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Trojan horse exploits image flaw

Infected pictures that could implant a back door into a Windows computer have been spotted on Usenet.

Internet watchers say they've spotted infected images that could implant a back door into a Windows computer if they are viewed.

EasyNews, a provider of Usenet newsgroups, said it has identified two JPEG images that take advantage of a previously identified flaw in the way Microsoft software handles graphics files. Windows users could have their computers infected merely by opening one of those Trojan horse images.

The report of the widely expected exploit comes less than a week after sample code appeared that demonstrated how to take advantage of Microsoft's programming error. Some security researchers worry that the ubiquity of JPEG images provides an unprecedented opportunity to spread malicious code through file-trading networks, the Web or spamming.

But the Trojan horse images may not be as threatening as a more sophisticated version of the exploit could be.

"These JPEGs did not replicate, so this is not a virus," antivirus software company F-Secure stated in its Weblog. "Apparently they tried to use these JPEGs to download Trojan (horse programs) to vulnerable computers, but the download sites should be down by now."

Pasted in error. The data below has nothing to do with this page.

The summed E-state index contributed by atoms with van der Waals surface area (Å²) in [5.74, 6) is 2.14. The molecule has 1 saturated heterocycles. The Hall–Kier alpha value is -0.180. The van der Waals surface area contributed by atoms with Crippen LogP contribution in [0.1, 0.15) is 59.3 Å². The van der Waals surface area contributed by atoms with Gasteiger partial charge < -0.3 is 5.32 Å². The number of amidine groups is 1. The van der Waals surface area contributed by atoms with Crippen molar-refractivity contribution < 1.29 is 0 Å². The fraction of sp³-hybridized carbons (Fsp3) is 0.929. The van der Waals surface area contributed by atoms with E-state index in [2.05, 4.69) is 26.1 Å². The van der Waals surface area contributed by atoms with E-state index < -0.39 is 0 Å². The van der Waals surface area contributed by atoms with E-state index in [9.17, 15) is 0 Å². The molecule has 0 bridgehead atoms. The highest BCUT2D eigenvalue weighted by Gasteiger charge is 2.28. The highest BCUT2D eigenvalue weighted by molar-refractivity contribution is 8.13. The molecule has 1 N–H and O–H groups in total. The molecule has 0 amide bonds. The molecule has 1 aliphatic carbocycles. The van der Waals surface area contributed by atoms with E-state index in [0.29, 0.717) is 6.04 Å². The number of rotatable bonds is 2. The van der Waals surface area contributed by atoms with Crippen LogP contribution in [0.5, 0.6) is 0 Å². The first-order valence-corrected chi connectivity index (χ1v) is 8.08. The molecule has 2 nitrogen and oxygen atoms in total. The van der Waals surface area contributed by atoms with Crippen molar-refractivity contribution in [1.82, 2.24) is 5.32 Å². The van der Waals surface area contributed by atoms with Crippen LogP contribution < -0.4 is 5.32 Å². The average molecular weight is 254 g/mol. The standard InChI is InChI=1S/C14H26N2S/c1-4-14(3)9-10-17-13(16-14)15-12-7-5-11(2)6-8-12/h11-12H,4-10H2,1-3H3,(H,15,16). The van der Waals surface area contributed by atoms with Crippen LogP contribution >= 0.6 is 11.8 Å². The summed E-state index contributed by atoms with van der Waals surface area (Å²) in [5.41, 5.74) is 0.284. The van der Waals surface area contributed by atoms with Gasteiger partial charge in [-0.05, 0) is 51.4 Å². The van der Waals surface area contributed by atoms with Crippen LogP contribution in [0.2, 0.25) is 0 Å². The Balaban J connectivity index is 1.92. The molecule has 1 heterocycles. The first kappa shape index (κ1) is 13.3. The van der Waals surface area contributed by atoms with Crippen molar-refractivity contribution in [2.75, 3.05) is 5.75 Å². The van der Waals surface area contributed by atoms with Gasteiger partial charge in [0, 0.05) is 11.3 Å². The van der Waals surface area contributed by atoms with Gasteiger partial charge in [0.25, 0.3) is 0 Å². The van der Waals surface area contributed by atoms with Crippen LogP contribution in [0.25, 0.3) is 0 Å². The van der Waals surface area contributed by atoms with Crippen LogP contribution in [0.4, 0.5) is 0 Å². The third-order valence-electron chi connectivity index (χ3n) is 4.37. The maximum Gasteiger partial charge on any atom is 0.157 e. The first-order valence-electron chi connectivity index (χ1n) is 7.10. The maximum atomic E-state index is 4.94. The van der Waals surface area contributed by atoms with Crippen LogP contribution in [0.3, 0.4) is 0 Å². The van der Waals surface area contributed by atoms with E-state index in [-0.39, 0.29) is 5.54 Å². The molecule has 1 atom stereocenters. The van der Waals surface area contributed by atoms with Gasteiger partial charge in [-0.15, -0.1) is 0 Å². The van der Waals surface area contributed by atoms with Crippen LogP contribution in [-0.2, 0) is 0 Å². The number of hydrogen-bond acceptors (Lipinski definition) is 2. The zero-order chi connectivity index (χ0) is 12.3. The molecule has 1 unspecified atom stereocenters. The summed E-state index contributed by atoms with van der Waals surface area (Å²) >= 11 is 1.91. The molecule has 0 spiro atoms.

Windows' Graphic Device Interface Plus (GDI+) software contains a JPEG-processing vulnerability that affects dozens of Microsoft products, including the Office suite. Windows XP and Windows Server versions are vulnerable unless a Microsoft patch has been installed in the last few weeks or, in the case of XP, if the systems have been upgraded to Service Pack 2.

Other Windows versions may be at risk depending on what applications are installed. The issue does not affect non-Microsoft operating systems such as Linux and Mac OS X.

Developers at Santa Monica, Calif.-based EasyNews created a short program to scan JPEG files flowing through their system for identifying features of the GDI+ exploit.

"It paged my cell phone at 6:47pm PDT on 9/26/2004 for the first hit, and 7:52pm PDT on 9/26/2004 for the second hit," one of the developers wrote in a Web posting.

Mike Minor, EasyNews' chief technology officer, said he had been monitoring the Usenet feed for 36 hours before discovering an infected image. "We couldn't find any other trace of any other posts from that IP address," Minor said. EasyNews has not spotted any infected JPEGs since the two it identified late Sunday.

Once the Trojan horse is activated by viewing the image, it connects to an FTP (File Transfer Protocol) site and downloads software that installs a back door in the infected Windows machine.